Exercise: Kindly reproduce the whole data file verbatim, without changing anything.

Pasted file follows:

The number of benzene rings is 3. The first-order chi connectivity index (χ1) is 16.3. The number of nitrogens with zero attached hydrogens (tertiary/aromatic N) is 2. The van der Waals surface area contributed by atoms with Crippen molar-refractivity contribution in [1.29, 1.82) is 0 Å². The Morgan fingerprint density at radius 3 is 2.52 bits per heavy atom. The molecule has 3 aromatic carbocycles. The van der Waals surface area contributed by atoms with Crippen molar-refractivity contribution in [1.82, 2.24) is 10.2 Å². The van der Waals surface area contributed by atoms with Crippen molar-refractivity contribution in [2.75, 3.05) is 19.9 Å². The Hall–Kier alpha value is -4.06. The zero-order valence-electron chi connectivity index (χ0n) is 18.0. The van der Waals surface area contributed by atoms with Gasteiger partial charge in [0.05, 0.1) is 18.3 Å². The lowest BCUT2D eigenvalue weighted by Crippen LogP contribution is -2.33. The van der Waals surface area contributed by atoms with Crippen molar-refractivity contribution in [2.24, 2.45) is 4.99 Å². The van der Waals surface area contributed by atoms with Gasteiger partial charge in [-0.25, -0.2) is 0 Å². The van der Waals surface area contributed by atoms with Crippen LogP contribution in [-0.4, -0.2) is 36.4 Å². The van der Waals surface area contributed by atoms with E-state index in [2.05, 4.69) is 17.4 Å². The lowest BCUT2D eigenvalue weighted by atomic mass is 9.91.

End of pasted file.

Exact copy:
The number of benzene rings is 3. The first-order chi connectivity index (χ1) is 16.3. The number of nitrogens with zero attached hydrogens (tertiary/aromatic N) is 2. The van der Waals surface area contributed by atoms with Crippen molar-refractivity contribution in [1.29, 1.82) is 0 Å². The Morgan fingerprint density at radius 3 is 2.52 bits per heavy atom. The molecule has 3 aromatic carbocycles. The van der Waals surface area contributed by atoms with Crippen molar-refractivity contribution in [1.82, 2.24) is 10.2 Å². The van der Waals surface area contributed by atoms with Crippen molar-refractivity contribution in [2.75, 3.05) is 19.9 Å². The Hall–Kier alpha value is -4.06. The zero-order valence-electron chi connectivity index (χ0n) is 18.0. The van der Waals surface area contributed by atoms with Gasteiger partial charge in [0.05, 0.1) is 18.3 Å². The lowest BCUT2D eigenvalue weighted by Crippen LogP contribution is -2.33. The van der Waals surface area contributed by atoms with Crippen molar-refractivity contribution in [2.24, 2.45) is 4.99 Å². The van der Waals surface area contributed by atoms with Gasteiger partial charge in [-0.25, -0.2) is 0 Å². The van der Waals surface area contributed by atoms with Crippen LogP contribution in [-0.4, -0.2) is 36.4 Å². The van der Waals surface area contributed by atoms with E-state index in [2.05, 4.69) is 17.4 Å². The lowest BCUT2D eigenvalue weighted by atomic mass is 9.91.